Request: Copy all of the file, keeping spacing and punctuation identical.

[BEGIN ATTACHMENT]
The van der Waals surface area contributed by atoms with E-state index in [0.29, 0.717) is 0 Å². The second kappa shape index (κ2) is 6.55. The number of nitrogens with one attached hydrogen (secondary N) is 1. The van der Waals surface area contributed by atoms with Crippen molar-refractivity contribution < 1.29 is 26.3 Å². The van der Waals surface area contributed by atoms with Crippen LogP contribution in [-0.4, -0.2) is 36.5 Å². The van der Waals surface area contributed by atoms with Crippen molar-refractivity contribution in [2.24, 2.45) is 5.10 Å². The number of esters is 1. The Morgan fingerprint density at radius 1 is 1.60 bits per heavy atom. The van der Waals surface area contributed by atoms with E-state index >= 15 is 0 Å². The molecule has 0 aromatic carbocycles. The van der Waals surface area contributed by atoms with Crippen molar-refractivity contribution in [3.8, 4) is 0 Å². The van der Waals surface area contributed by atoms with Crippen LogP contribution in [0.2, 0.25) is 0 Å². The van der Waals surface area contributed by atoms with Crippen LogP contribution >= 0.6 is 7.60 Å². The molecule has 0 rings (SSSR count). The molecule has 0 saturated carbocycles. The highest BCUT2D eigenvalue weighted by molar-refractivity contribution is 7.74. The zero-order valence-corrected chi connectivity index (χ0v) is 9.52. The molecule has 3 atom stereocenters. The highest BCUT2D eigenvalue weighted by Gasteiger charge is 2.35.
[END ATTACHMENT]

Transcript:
The van der Waals surface area contributed by atoms with E-state index in [0.29, 0.717) is 0 Å². The second kappa shape index (κ2) is 6.55. The number of nitrogens with one attached hydrogen (secondary N) is 1. The van der Waals surface area contributed by atoms with Crippen molar-refractivity contribution < 1.29 is 26.3 Å². The van der Waals surface area contributed by atoms with Crippen LogP contribution in [-0.4, -0.2) is 36.5 Å². The van der Waals surface area contributed by atoms with Crippen molar-refractivity contribution in [2.24, 2.45) is 5.10 Å². The number of esters is 1. The Morgan fingerprint density at radius 1 is 1.60 bits per heavy atom. The van der Waals surface area contributed by atoms with E-state index >= 15 is 0 Å². The molecule has 0 aromatic carbocycles. The van der Waals surface area contributed by atoms with Crippen molar-refractivity contribution in [3.8, 4) is 0 Å². The van der Waals surface area contributed by atoms with Crippen LogP contribution in [0.2, 0.25) is 0 Å². The van der Waals surface area contributed by atoms with Crippen LogP contribution >= 0.6 is 7.60 Å². The molecule has 0 rings (SSSR count). The molecule has 0 saturated carbocycles. The highest BCUT2D eigenvalue weighted by molar-refractivity contribution is 7.74. The zero-order valence-corrected chi connectivity index (χ0v) is 9.52. The molecule has 3 atom stereocenters. The highest BCUT2D eigenvalue weighted by Gasteiger charge is 2.35.